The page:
Gentile,

What ratio do you use to mix the BLO and thinner? Can you adjust the mix to get a duller finish?

Admittedly, I don’t know much of anything about finishes. I have to read a lot to find out what a particular product does (I spend a LOT of time reading lol). I found this website:

http://www.doityourself.com/stry/lacquer-finish-vs-shellac

which makes me think shellac would be my second option to seal the wood because it was primarily used during the time this gun was made as a furniture finish. But it says shellac gives a high-gloss finish which I know I don’t want. Is there a way to dull the gloss using shellac or should I consider using a matte finish lacquer instead?

And I want to say thanks to all of you for your input. I really appreciate it.

-- If you can't fix it with a hammer, you have an electrical problem.

View gfadvm's profile

gfadvm

14940 posts in 2157 days


#11 posted 03-09-2015 06:08 PM

You can use steel wool and wax (or fine Scotch pad/ 600 grit sandpaper) to knock the shine down on shellac after it has cured.

-- " I'll try to be nicer, if you'll try to be smarter" gfadvm

View SirIrb's profile

SirIrb

1239 posts in 697 days


#12 posted 03-09-2015 06:55 PM

I have that exact .22.
A friend just refinished his stock and took the old finish off with aeronautic industrial degreaser. His dad works for American Air. Man it works better than anything from the big box stores.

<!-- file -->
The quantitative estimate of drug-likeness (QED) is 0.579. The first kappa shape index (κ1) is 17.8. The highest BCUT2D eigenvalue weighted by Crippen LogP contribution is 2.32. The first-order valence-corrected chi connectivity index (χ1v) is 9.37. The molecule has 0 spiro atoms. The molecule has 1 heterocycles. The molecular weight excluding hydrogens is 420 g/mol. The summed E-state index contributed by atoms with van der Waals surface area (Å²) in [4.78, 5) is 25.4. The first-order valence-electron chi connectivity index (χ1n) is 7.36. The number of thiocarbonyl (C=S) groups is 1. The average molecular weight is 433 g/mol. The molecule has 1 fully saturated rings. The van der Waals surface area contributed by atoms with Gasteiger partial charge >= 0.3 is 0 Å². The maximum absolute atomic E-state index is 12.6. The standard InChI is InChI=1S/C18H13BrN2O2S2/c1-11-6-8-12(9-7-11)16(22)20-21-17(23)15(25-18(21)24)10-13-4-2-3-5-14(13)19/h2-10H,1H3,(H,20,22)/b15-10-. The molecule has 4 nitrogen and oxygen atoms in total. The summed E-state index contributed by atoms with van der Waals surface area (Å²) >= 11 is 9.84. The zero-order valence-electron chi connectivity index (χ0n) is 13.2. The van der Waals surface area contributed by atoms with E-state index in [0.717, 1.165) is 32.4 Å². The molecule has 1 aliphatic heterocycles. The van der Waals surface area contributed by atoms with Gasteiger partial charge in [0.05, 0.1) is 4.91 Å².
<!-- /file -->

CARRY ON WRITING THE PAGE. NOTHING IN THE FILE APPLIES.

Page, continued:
-- Don't blame me, I voted for no one.

View Sparks8286's profile

Sparks8286

72 posts in 956 days


#13 posted 03-09-2015 07:22 PM



I have that exact .22.
A friend just refinished his stock and took the old finish off with aeronautic industrial degreaser. His dad works for American Air. Man it works better than anything from the big box stores.

- SirIrb

haha, I just used a sander. I don’t have access to that stuff….....anymore. :p

-- If you can't fix it with a hammer, you have an electrical problem.

View Shadowrider's profile

Shadowrider

183 posts in 676 days


#14 posted 03-09-2015 10:25 PM

Yes BLO was the finish used on most, but it could also be tung. I’d bet that at some point it got raw linseed oil used on it with the leeching. There is a lot of good info on the CMP forums including refinishing, but really about everything you can imagine is covered there in detail. That gun could have some value too, depending on specifically what it is and it’s maintenance history.

I’d just scrub it gently with green scotch brite and mineral spirits and proceed to naphtha or even lacquer thinner or acetone to get it cleaned off. Be careful not to mess up the cartouches on the stock! Then go with several coats of BLO or my preference pure tung. Tung takes even longer but gives you water repellency that you won’t get with BLO. Use pure tung too, not the “tung oil finish” from the big box stores. Those old stocks will blow your mind in how good they can be cleaned up.

If you go to the CMP forum look up CoolHandLuke’s posts. He’s a guru on refinishing milsurps and there are others there too.

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Shadowrider

183 posts in 676 days


#15 posted 03-09-2015 10:29 PM

Here’s my Garand that I refinished. It had a new birch stock with a horrid orange stain. I got some it out but need to strip it down and give it another go. I’ve learned of transtint dyes from this forum and want to get it to a more walnut looking color and pop the tiger in this stock more.